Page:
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Rich history for International Reggae Day to represent

Published:Sunday | June 30, 2013 | 12:00 AM
Bob Andy
Andrea Davis
Toots Hibbert
The Wailers

Jamaica's music will again be placed under the international microscope with the celebration of International Reggae Day, tomorrow.

The idea to dedicate a day in recognition of Jamaica's reggae music was conceptualised by music administrator, Andrea Davis, following a speech by Winnie Mandela, ex-wife of former South African President Nelson Mandela, while the two were on a visit to Jamaica in the aftermath of Nelson's release from prison in 1993.

During a speech from that visit, the mother of South Africa pointed to the inspiration reggae music gave to the people of South Africa in their fight against apartheid.

Davis, a member of Jamaica Arts Holdings and Toots and the Maytals management, was no doubt inspired by Winnie Mandela's speech, and saw a vision of reggae's impact spreading internationally, through the dedication of a day to the music.

Jamaica's media houses were invited to take a day to celebrate the brand of music Jamaica has become know for around the world, and by 1994 a full-day celebration was launched.

Currently, International Reggae Day is celebrated across the diaspora, with various functions and activities in recognition of the day.

All this seems to be the culmination of years of quality musical output by Jamaican artistes, musicians, producers and music aficionados, who helped to establish the genre in 1968.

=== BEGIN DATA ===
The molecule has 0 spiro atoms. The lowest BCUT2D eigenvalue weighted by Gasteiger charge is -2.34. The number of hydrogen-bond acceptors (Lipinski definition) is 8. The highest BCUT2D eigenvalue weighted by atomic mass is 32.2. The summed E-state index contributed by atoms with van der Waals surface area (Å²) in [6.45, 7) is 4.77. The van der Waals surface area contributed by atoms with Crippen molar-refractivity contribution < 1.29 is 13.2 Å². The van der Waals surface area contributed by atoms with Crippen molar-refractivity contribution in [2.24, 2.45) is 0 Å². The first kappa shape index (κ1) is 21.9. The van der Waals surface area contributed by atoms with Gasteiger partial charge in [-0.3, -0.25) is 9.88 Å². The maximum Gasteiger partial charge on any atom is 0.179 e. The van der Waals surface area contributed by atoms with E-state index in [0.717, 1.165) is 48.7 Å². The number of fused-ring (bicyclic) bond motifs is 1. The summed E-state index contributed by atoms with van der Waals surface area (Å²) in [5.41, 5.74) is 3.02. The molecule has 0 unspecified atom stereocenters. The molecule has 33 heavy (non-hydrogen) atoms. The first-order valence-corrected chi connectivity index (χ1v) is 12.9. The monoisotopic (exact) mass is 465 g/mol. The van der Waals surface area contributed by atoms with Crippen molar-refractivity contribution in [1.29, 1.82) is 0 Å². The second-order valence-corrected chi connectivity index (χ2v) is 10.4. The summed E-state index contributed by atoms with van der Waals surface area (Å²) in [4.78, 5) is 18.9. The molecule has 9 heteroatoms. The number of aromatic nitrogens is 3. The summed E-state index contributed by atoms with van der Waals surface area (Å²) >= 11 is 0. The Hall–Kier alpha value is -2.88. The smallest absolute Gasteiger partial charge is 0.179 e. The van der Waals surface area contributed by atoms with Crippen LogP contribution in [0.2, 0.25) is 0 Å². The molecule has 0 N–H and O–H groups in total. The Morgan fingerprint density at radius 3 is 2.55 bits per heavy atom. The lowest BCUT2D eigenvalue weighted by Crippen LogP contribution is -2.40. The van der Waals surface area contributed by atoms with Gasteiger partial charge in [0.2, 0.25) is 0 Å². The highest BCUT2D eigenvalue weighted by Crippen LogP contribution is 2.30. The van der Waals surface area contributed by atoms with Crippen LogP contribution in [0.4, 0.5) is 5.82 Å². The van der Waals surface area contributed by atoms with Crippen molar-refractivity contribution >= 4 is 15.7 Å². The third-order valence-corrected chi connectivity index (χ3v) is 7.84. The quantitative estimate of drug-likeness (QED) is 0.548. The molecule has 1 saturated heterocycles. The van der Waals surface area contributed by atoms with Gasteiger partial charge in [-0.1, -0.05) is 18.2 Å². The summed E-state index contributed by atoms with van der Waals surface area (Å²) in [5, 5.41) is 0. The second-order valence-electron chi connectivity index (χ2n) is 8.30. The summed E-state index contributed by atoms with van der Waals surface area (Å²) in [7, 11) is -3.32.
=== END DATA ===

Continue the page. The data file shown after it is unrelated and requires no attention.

It may be interesting to note that many of the artistes who laid the foundation began by singing in groups, and later went on to become successful solo artistes. Singing groups were indeed the order of the day during the 1960s.

The success and worldwide popularity of The Impressions, The Temptations, The Four Tops, The Supremes, The Drifters and others served as inspiration for a generation of Jamaican groups, and triggered the group-singing explosion, that resonated through The Wailing Wailers, The Maytals, The Techniques, The Paragons, The Gaylads, Justin Hines and the Dominos, Desmond Dekker and the Aces and The Melodians. All were trios.

Brent Dowe, leader of The Melodians, perhaps expressed the sentiments of the others when, in a 2005 interview with me, he said: "In the '60s was mainly groups. You had one or two solo singers. I was a good singer and Tony was, but we decided to join together for the purpose of harmony. At the time, groups was the dominance."

Dowe went on to a successful solo career in the early 1970s with hits like, Babylon Policy, Close To You, I'm Gonna Love You, and Build Me Up for Sonia Pottinger's Hi-Note label.

Build Me Up, along with several others sold well overseas, helping to position reggae music as a dominant music form.

The Wailers may perhaps be the best known of the early Jamaican groups from which reggae stars who paved the way for International Reggae Day emerged.